Based on research on students' reactions to failure, Dweck noted two patterns of behaviour, which were, respectively, helpless and mastery-oriented.[3] Children with a helpless response to challenging situations tended to ‘denigrate their abilities and blame their intelligence for failures, saying things like “I guess I'm not very smart” […] and “I'm no good at things like this”’.[3] By contrast, those with a mastery-oriented response did not blame anything because they did not seem to experience failure. Instead, these learners ‘engaged in some form of self-instruction or self-monitoring designed to aid their performance’ and remained confident about their ability to succeed.[3] In trying to explain these findings, Dweck and other scholars developed the idea that these responses resulted from different ways of thinking about one's personal attributes, such as intelligence.[3] Labelled ‘self-views’, these ways of thinking are often not explicitly articulated and are therefore called ‘implicit’ (or ‘self-’) theories.[4] Linked to a helpless response pattern is entity theory, which holds that an individual views a trait as a fixed, concrete internal entity. One either has the ability to perform successfully in a certain task or one doesn't. Incremental theorists, by contrast, believe a trait to be malleable and to be something that can be developed or cultivated through effort. Notwithstanding the roughly 20% of individuals who fit partially into both groups, most research finds that individuals are equally divided into either entity or incremental theorists.[4] This is not to say that individuals hold the same implicit theory with regard to all of their attributes. Just as with expertise in medicine, implicit theories are domain-specific, so that, for example, a person can hold an entity theory on personality and an incremental theory on intelligence.[5]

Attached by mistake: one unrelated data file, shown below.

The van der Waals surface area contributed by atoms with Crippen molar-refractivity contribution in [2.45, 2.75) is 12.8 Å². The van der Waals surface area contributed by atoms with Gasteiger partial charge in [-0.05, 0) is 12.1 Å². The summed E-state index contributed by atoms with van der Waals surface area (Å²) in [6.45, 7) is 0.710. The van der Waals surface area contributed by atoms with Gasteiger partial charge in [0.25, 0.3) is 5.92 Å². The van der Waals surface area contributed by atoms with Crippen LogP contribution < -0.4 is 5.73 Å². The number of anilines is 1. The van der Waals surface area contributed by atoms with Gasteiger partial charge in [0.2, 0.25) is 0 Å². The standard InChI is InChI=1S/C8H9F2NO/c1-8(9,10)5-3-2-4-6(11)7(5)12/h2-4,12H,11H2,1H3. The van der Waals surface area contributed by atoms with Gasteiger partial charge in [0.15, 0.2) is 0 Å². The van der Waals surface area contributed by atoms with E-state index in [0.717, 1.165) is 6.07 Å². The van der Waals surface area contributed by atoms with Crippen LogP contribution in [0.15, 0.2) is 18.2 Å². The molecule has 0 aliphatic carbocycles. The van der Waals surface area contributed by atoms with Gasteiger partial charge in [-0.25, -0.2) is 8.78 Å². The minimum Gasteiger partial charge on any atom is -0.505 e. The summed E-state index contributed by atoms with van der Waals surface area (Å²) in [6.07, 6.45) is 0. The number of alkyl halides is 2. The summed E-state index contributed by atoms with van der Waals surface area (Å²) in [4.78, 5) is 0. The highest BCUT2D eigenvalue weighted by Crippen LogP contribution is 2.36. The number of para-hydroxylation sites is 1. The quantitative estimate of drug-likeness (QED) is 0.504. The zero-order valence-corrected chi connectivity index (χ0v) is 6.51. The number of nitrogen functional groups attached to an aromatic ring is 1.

From self-theories to goals

This theory posits that the goals students have in a specific situation form the link between their self-theory and their helpless or mastery-oriented behaviour. Holding an entity theory, a fixed view on personal attributes, leads students to be overly concerned with performing well and making a good impression. This approach to performance is said to be part of a performance goal orientation. Several studies have shown that if participants believe ‘they had a fixed amount of intelligence […] they had better demonstrate that they had a lot of it’.[4] A performance goal is about winning positive and avoiding negative judgements of one's competence. Individuals with such an orientation ‘minimise their effort expenditure, give up easily when faced with challenges or drawbacks, and generally avoid tasks they might have difficulties mastering’.[6] By contrast, those with an incremental theory place less focus on performance, but are more concerned with gaining new knowledge and skills (i.e. with learning).[7, 8] By trying to increase their competence, they espouse a learning goal orientation and are willing to spend time and effort in finding out which strategies work. In doing so, they persist and overcome sometimes inevitable setbacks.[6, 9] These two goal orientations align with Van Dijk and Kluger's description of prevention or promotion focus as an explanation for motivation, which forms part of self-regulation theory.[10] Several studies have linked goal orientation to behaviour in settings ranging from sports to music and academia. For instance, Dupeyrat and Mariné applied Dweck's concepts of goal orientations to French adults returning to school.[6] They found that learning goals were related to the use of deep processing strategies and effort. Performance goals led to more shallow processing strategies.